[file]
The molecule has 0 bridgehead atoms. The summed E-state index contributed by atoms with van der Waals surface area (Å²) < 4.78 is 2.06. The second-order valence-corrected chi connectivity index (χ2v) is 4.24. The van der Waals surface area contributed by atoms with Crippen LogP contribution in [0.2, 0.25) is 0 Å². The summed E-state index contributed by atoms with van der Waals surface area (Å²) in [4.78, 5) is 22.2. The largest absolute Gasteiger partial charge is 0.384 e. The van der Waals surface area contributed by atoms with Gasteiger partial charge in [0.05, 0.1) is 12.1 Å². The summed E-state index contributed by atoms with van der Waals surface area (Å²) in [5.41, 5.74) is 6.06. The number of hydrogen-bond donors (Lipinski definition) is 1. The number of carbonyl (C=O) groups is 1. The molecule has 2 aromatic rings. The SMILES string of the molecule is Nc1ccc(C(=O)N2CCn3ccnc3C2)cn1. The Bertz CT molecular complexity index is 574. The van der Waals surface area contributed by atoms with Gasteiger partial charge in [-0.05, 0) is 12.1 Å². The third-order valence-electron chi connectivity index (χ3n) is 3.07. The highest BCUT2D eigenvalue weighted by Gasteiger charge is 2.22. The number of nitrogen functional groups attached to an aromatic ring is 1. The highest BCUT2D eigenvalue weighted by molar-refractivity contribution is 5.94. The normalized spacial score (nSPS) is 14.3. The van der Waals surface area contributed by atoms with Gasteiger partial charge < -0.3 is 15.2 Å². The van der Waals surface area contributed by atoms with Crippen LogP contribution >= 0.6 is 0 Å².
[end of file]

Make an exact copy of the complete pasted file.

The molecule has 0 bridgehead atoms. The summed E-state index contributed by atoms with van der Waals surface area (Å²) < 4.78 is 2.06. The second-order valence-corrected chi connectivity index (χ2v) is 4.24. The van der Waals surface area contributed by atoms with Crippen LogP contribution in [0.2, 0.25) is 0 Å². The summed E-state index contributed by atoms with van der Waals surface area (Å²) in [4.78, 5) is 22.2. The largest absolute Gasteiger partial charge is 0.384 e. The van der Waals surface area contributed by atoms with Gasteiger partial charge in [0.05, 0.1) is 12.1 Å². The summed E-state index contributed by atoms with van der Waals surface area (Å²) in [5.41, 5.74) is 6.06. The number of hydrogen-bond donors (Lipinski definition) is 1. The number of carbonyl (C=O) groups is 1. The molecule has 2 aromatic rings. The SMILES string of the molecule is Nc1ccc(C(=O)N2CCn3ccnc3C2)cn1. The Bertz CT molecular complexity index is 574. The van der Waals surface area contributed by atoms with Gasteiger partial charge in [-0.05, 0) is 12.1 Å². The third-order valence-electron chi connectivity index (χ3n) is 3.07. The highest BCUT2D eigenvalue weighted by Gasteiger charge is 2.22. The number of nitrogen functional groups attached to an aromatic ring is 1. The highest BCUT2D eigenvalue weighted by molar-refractivity contribution is 5.94. The normalized spacial score (nSPS) is 14.3. The van der Waals surface area contributed by atoms with Gasteiger partial charge < -0.3 is 15.2 Å². The van der Waals surface area contributed by atoms with Crippen LogP contribution >= 0.6 is 0 Å².